HST/WFPC2 and VLT/ISAAC observations of proplyds in the giant H II region NGC 3603

Wolfgang Brandner, Eva K. Grebel, You Hua Chu, Horacio Dottori, Bernhard Brandl, Sabinebr Richling, Harold W. Yorke, Sean D. Points, Hans Zinnecker

Research output: Contribution to journalArticlepeer-review


We report the discovery of three proplyd-like structures in the giant H II region NGC 3603. The emission nebulae are clearly resolved in narrowband and broadband HST/WFPC2 observations in the optical and broadband VLT/ISAAC observations in the near-infrared. All three nebulae are tadpole shaped, with the bright ionization front at the head facing the central cluster and a fainter ionization front around the tail pointing away from the cluster. Typical sizes are 6000 AU × 20,000 AU The nebulae share the overall morphology of the proplyds (PROto PLanetarY DiskS) in Orion, but are 20 to 30 times larger in size. Additional faint filaments located between the nebulae and the central ionizing cluster can be interpreted as bow shocks resulting from the interaction of the fast winds from the high-mass stars in the cluster with the evaporation flow from the proplyds. Low-resolution spectra of the brightest nebula, which is at a projected separation of 1.3 pc from the cluster, reveal that it has the spectral excitation characteristics of an ultra compact H II region with electron densities well in excess of 104 cm-3. The near-infrared data reveal a point source superposed on the ionization front. The striking similarity of the tadpole-shaped emission nebulae in NGC 3603 to the proplyds in Orion suggests that the physical structure of both types of objects might be the same. We present two-dimensional radiation hydrodynamical simulations of an externally illuminated star-disk-envelope system, which was still in its main accretion phase when first exposed to ionizing radiation from the central cluster. The simulations reproduce the overall morphology of the proplyds in NGC 3603 very well, but also indicate that mass-loss rates of up to 10-5 M yr-1 are required in order to explain the size of the proplyds. Due to these high mass-loss rates, the proplyds in NGC 3603 should only survive ≈105 yr. Despite this short survival time, we detect three proplyds. This indicates that circumstellar disks must be common around young stars in NGC 3603 and that these particular proplyds have only recently been exposed to their present harsh UV environment.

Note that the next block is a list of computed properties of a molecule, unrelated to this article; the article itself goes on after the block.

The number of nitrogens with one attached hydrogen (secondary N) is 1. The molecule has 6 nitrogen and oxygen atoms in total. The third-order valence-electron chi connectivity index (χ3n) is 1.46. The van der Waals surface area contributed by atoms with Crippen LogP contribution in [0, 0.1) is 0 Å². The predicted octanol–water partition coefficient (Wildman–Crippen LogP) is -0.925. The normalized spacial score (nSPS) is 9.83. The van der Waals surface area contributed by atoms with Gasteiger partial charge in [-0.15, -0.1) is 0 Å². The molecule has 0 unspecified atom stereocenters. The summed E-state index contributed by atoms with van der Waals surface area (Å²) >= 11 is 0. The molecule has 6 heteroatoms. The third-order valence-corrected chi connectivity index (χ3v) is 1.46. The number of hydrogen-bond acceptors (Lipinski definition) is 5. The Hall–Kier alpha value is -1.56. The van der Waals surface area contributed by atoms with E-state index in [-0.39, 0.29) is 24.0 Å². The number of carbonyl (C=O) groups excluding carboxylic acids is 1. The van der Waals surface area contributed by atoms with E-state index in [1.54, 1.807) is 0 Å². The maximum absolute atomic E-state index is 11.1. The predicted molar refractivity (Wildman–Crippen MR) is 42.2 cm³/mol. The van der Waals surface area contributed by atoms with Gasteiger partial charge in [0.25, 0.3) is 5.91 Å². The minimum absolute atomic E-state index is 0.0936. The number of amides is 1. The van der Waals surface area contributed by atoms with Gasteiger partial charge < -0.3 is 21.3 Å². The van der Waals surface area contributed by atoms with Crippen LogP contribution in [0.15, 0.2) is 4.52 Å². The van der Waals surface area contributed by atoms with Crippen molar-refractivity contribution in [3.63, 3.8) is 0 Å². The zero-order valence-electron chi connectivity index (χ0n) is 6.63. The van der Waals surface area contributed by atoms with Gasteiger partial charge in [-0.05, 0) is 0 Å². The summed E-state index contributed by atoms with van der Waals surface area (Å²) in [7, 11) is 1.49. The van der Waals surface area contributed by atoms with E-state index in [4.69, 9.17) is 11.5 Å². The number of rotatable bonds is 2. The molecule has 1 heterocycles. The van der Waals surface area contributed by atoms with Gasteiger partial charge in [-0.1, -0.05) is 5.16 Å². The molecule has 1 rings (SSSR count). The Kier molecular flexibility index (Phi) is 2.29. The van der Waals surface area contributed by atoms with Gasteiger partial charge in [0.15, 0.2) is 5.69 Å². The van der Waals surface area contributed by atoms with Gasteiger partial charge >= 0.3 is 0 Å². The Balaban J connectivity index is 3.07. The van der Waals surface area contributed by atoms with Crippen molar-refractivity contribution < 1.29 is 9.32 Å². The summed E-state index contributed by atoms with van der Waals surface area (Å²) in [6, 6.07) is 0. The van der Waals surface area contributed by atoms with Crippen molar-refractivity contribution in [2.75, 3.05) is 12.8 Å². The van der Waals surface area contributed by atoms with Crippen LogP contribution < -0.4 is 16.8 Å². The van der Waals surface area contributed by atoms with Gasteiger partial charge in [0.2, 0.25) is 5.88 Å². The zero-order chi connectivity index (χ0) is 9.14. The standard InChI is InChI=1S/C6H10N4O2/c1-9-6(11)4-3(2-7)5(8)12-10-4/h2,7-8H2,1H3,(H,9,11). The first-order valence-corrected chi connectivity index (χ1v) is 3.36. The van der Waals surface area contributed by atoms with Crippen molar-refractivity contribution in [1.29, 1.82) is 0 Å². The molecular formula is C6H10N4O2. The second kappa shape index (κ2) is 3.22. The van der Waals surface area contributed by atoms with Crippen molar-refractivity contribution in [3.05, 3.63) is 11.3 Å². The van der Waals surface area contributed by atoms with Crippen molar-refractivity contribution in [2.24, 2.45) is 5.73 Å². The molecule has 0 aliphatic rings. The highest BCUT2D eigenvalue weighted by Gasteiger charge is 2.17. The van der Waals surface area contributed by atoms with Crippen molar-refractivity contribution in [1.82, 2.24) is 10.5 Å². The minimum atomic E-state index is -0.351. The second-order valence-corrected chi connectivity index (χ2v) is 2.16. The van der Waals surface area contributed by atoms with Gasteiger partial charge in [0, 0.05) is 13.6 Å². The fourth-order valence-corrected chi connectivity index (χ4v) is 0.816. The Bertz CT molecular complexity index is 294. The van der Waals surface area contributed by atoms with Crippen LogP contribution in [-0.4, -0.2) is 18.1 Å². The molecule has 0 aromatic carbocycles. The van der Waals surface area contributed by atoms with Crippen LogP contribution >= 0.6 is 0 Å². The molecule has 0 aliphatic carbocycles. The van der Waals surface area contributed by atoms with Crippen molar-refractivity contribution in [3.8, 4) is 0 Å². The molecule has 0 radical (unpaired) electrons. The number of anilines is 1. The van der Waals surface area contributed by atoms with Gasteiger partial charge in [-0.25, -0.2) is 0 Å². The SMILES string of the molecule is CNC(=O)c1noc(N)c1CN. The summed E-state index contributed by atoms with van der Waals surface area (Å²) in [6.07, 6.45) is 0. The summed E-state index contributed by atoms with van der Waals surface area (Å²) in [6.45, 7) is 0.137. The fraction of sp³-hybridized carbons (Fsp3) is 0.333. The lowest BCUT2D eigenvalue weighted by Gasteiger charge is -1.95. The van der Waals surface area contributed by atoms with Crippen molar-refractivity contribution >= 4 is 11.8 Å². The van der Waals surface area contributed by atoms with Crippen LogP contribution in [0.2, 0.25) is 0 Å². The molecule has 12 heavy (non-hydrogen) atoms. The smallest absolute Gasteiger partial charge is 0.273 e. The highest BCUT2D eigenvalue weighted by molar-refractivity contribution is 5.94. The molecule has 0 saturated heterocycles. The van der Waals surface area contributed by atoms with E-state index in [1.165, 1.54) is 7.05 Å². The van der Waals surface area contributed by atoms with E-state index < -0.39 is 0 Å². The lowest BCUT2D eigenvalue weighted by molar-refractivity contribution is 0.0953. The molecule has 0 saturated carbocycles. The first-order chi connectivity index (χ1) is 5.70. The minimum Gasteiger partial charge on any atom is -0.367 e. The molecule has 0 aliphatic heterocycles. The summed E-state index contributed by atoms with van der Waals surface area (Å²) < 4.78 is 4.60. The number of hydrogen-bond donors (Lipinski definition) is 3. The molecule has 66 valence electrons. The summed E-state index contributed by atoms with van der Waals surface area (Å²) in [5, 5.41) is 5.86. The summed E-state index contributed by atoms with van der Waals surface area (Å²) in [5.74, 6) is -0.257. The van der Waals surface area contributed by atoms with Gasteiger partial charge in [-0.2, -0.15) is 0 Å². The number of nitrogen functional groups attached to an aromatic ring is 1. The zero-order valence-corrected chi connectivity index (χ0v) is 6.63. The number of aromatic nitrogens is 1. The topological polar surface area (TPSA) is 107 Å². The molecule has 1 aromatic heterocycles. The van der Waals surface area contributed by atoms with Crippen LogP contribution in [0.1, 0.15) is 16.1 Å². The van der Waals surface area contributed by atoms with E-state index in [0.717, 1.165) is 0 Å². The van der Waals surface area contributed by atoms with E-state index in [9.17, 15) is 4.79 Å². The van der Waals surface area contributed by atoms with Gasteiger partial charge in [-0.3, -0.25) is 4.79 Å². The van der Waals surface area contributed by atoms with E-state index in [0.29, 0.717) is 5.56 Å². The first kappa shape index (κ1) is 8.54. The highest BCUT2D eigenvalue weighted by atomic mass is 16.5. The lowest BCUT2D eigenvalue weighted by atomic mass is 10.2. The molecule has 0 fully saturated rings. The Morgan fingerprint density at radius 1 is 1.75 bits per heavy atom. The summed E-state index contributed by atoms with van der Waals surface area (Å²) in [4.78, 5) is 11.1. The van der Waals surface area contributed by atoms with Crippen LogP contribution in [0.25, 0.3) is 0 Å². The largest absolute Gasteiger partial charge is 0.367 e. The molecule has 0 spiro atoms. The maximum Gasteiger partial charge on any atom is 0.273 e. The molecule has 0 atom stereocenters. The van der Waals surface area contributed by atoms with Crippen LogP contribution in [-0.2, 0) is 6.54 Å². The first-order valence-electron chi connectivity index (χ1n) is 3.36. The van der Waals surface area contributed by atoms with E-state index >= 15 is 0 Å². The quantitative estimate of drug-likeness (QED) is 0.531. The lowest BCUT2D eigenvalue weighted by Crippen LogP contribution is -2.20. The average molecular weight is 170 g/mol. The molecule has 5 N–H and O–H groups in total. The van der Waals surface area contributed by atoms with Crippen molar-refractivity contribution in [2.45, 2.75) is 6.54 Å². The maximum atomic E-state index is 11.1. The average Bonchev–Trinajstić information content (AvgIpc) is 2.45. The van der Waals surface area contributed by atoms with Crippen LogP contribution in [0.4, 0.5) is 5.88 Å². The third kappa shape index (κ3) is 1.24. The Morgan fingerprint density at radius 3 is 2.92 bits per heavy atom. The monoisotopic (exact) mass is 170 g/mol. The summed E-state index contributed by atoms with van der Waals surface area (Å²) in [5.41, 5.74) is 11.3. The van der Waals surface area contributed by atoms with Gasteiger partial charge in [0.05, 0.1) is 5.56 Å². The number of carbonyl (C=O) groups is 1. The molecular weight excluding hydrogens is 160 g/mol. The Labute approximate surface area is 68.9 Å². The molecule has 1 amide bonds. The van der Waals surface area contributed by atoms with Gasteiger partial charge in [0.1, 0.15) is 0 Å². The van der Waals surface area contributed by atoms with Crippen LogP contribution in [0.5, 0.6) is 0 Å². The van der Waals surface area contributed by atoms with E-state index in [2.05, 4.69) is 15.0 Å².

Original languageEnglish (US)
Pages (from-to)292-301
Number of pages10
JournalAstronomical Journal
Issue number1
StatePublished - Jan 2000


  • Circumstellar matter stars
  • Formation stars
  • Individual (NGC 3603)
  • Individual (NGC 3603) ISM
  • Pre-main-sequence open clusters and associations

ASJC Scopus subject areas

  • Astronomy and Astrophysics
  • Space and Planetary Science


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